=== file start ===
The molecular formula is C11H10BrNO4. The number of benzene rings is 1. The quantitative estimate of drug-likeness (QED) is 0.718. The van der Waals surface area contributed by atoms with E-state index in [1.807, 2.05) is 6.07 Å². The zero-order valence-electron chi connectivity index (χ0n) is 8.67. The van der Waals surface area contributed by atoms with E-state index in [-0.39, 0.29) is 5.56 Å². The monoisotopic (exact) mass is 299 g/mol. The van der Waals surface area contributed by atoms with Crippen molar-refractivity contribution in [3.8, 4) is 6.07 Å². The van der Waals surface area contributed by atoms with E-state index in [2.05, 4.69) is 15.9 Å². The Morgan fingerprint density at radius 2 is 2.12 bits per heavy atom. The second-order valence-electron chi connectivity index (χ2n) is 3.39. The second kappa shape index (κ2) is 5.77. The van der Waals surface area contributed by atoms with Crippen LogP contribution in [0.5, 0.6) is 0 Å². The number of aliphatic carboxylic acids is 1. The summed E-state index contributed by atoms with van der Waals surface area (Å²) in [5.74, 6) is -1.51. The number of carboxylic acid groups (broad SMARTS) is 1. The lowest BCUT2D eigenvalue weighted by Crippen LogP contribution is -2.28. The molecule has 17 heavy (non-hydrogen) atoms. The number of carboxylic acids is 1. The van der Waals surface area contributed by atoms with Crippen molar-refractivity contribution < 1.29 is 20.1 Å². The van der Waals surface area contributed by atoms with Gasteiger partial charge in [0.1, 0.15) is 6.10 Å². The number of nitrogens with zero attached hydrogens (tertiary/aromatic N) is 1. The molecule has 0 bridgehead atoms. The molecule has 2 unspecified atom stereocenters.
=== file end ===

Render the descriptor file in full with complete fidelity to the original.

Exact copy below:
The molecular formula is C11H10BrNO4. The number of benzene rings is 1. The quantitative estimate of drug-likeness (QED) is 0.718. The van der Waals surface area contributed by atoms with E-state index in [1.807, 2.05) is 6.07 Å². The zero-order valence-electron chi connectivity index (χ0n) is 8.67. The van der Waals surface area contributed by atoms with E-state index in [-0.39, 0.29) is 5.56 Å². The monoisotopic (exact) mass is 299 g/mol. The van der Waals surface area contributed by atoms with Crippen molar-refractivity contribution in [3.8, 4) is 6.07 Å². The van der Waals surface area contributed by atoms with E-state index in [2.05, 4.69) is 15.9 Å². The Morgan fingerprint density at radius 2 is 2.12 bits per heavy atom. The second-order valence-electron chi connectivity index (χ2n) is 3.39. The second kappa shape index (κ2) is 5.77. The van der Waals surface area contributed by atoms with Crippen LogP contribution in [0.5, 0.6) is 0 Å². The number of aliphatic carboxylic acids is 1. The summed E-state index contributed by atoms with van der Waals surface area (Å²) in [5.74, 6) is -1.51. The number of carboxylic acid groups (broad SMARTS) is 1. The lowest BCUT2D eigenvalue weighted by Crippen LogP contribution is -2.28. The molecule has 17 heavy (non-hydrogen) atoms. The number of carboxylic acids is 1. The van der Waals surface area contributed by atoms with Crippen molar-refractivity contribution < 1.29 is 20.1 Å². The van der Waals surface area contributed by atoms with Gasteiger partial charge in [0.1, 0.15) is 6.10 Å². The number of nitrogens with zero attached hydrogens (tertiary/aromatic N) is 1. The molecule has 0 bridgehead atoms. The molecule has 2 unspecified atom stereocenters.